The canonization of Pope St. Paul VI (see related coverage here) Oct. 14 occurs at the same time as six other new saints are raised to the altars. The new saints were announced in two groups. The first six, including Pope Paul VI and Archbishop Óscar Romero, were named in May by Pope Francis after the formal approval of miracles. The seventh saint, Nunzio Sulprizio, was added to the list in July.
Archbishop Óscar Romero (1917-1980)
The archbishop of San Salvador, El Salvador, from 1977 until his martyrdom, Archbishop Romero was an outspoken opponent of the political strife and injustice in his country, although he did not support liberation theology. Ordained a priest in 1942, he studied in Rome and served for many years as a parish priest, as auxiliary bishop of San Salvador and as bishop of Santiago de María. He was murdered March 24, 1980, while saying Mass, and his assassins were never brought to justice. He was declared a martyr by Pope Francis in early 2015 and beatified in May 2015 in San Salvador before a crowd of more than 250,000 faithful.
Father Vincenzo Romano (1751-1831)
Father Romano spent almost his entire life as a parish priest in the area around his native Naples, Italy. Ordained a priest in 1775, he spent many years at the Church of Santa Croce in his hometown of Torre del Greco, where he was given the name “The Worker Priest” because of his inexhaustible labors on behalf of his flock, especially the poor. He famously helped rebuild Torre del Greco after an eruption of Mount Vesuvius in 1794 destroyed most of the town.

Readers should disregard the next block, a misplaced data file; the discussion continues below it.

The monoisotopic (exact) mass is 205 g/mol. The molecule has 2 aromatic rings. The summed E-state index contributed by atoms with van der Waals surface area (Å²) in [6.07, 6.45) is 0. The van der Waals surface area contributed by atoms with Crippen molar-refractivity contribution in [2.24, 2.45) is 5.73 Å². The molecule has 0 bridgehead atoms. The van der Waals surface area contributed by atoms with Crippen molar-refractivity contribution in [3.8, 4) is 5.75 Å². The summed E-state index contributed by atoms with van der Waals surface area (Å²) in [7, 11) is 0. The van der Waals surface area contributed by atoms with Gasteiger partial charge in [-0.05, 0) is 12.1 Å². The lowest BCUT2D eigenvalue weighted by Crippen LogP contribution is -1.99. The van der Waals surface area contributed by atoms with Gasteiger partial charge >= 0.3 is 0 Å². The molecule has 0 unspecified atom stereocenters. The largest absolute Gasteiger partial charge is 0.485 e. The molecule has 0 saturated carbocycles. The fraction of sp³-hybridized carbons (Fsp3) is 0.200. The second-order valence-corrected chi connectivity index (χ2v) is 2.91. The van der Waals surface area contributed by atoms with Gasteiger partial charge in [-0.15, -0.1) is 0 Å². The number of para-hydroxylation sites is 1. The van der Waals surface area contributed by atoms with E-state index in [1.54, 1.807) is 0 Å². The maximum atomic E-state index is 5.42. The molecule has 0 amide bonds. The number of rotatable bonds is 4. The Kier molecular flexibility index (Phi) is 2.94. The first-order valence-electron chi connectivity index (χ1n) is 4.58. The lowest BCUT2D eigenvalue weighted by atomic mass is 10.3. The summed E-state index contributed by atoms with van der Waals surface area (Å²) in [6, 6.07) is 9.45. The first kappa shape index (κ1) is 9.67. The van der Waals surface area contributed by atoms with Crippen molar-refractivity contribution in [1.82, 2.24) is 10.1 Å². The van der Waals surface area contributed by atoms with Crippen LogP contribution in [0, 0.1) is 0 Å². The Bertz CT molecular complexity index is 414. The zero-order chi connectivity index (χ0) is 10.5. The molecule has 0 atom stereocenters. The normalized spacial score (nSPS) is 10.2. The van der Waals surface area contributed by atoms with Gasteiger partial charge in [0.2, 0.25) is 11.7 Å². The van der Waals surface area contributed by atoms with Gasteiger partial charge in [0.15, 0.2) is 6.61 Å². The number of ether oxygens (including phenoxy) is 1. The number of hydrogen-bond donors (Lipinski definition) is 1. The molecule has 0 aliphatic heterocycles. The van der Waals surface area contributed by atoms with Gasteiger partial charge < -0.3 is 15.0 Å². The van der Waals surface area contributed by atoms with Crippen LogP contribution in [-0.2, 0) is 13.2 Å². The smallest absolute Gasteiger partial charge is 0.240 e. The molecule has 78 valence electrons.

Sister Nazaria Ignacia de Santa Teresa de Jesús March Mesa (1889-1943)
A native of Madrid, Spain, Nazaria Ignacia was called to the religious life at the age of 9 and joined the Congregation of the Little Sisters of the Abandoned Elderly at the age of 19 in Mexico. She was sent to Bolivia, where she spent 12 years caring for the elderly. Sister Nazaria later founded the Congregation of the Missionary Sisters of the Pontifical Crusade to proclaim the Gospel and promote human dignity. Her labors took her to Spain, Uruguay and Argentina, where she died.
Father Francesco Spinelli (1853-1913)
A diocesan priest, Father Spinelli was born in Milan, Italy, and ordained a priest in 1875. Moved by his love of the Eucharist, he helped establish the Congregation of the Sacramentine Sisters of Bergamo with St. Geltrude Comensoli that was devoted to the Eucharist and Eucharistic adoration. He later founded the Sisters Adorers of the Blessed Sacrament in Cremona, Italy. Today, houses of the Sisters Adorers are found in South America and Africa. Father Spinelli died in Rivolta d’Adda, near Cremona.
Sister Maria Katharina Kasper (1820-1898)
A native of Dernbach, Germany, Maria Kasper felt a call to the religious life, but her family’s unfortunate economic circumstances prevented it for many years. Finally, in 1851, she was able to establish the Poor Handmaids of Jesus Christ to care for the poor, the sick and children. The sisters arrived in the United States in 1868 and settled in Indiana. Eventually, the congregation opened houses in the United States, Europe, Mexico, India, Brazil, Kenya and Nigeria. Sister Maria died in Dernbach.
Nunzio Sulprizio (1817-1836)
Nunzio Sulprizio died at the age of 19, but his life was filled with extraordinary suffering. After family tragedies, he was raised by a physically abusive uncle whose beatings left him with a crippled left leg. Eventually rescued by another uncle, he moved to Naples, where he was stricken by bone cancer and had his leg amputated. Called “our little lame saint,” he was a beloved figure in Naples for his joy and love for the poor and sick. He died after immense suffering and offered it all with patience and love for Christ. He is a patron of the disabled.
Matthew E. Bunson is a Register senior editor.
His latest book is Saint Pope Paul VI.